For him to kind of go out like this and have that Cavaliers tenure be so short and so unremarkable and so full of drama and poor play on the court is disappointing. It’s just very, very disappointing. And you hate to say this, but I wouldn’t be surprised at all if 5–10 years from now if he looks back on that tenure and says it was a really emotional time in his life he let get away and he probably could’ve done better. That’s what it looks like from the outside.

Sharp: I think that stylistically he and LeBron were always going to be kind of an awkward fit. Even if he were 100% healthy, it was a 50–50 bet as far as whether that was going to work for Cleveland, in particular because Cleveland needed guys who could guard around LeBron, and that’s not Isaiah. As far as where his game is now… It’s funny while you were talking I remembered something a scout told me a couple years ago, and he was actually talking about Dwyane Wade. He said the hardest guys for anybody to coach are the former superstars who lose 20% of their athleticism but don’t really realize it and think that they’re the still the same player and still try to take all the impossible shots that they used to hit. You just can’t really get through to them that they need to adapt.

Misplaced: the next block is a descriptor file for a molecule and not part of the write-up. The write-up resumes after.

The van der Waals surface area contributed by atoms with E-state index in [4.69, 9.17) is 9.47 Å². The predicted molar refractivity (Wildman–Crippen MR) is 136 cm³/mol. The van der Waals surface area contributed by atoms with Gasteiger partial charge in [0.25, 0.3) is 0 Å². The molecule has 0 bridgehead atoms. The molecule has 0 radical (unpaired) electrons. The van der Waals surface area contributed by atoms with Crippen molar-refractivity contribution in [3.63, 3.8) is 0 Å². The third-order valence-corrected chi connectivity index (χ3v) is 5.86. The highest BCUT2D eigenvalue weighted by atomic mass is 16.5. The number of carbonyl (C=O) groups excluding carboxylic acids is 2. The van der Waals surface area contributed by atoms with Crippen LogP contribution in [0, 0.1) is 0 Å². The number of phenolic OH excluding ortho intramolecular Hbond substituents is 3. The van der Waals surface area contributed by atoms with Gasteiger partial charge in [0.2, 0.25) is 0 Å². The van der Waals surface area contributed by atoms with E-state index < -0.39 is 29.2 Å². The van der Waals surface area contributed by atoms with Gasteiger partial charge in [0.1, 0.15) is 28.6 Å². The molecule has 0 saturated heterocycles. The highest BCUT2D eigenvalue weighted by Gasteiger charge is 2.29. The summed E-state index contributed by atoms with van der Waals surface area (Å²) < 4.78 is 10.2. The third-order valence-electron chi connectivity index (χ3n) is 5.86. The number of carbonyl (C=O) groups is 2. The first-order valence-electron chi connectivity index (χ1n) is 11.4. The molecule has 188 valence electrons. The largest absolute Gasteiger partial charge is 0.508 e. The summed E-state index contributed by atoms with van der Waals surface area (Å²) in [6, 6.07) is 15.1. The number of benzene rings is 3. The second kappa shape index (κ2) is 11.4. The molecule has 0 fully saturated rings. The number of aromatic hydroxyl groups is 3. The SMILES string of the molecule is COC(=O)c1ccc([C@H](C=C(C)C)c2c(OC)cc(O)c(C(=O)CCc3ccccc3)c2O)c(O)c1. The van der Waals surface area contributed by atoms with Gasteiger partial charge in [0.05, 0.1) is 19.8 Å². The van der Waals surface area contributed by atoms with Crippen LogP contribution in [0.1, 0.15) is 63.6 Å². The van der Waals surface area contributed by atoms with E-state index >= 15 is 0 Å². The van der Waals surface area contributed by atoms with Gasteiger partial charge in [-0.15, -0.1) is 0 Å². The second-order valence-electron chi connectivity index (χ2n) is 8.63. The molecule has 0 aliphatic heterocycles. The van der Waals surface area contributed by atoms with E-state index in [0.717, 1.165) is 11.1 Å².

I don’t blame them for feeling that way; I don’t blame Isaiah for feeling like he is a superstar, because that’s how he had played the last few years in Boston. But it’s one of those things where he’s going to have to find a way to evolve is he’s going to turn a corner. He probably won’t be in L.A. for more than a month or two, but he has to turn the corner somewhere else. This is not the way anyone wants the Isaiah Thomas story to end, but it’s bleak right now.

Golliver: What you’re describing with the scout’s words sounds a lot like post Achilles Kobe. And now look where Isaiah has landed. He’ll fit right in and make a seamless transition into that role.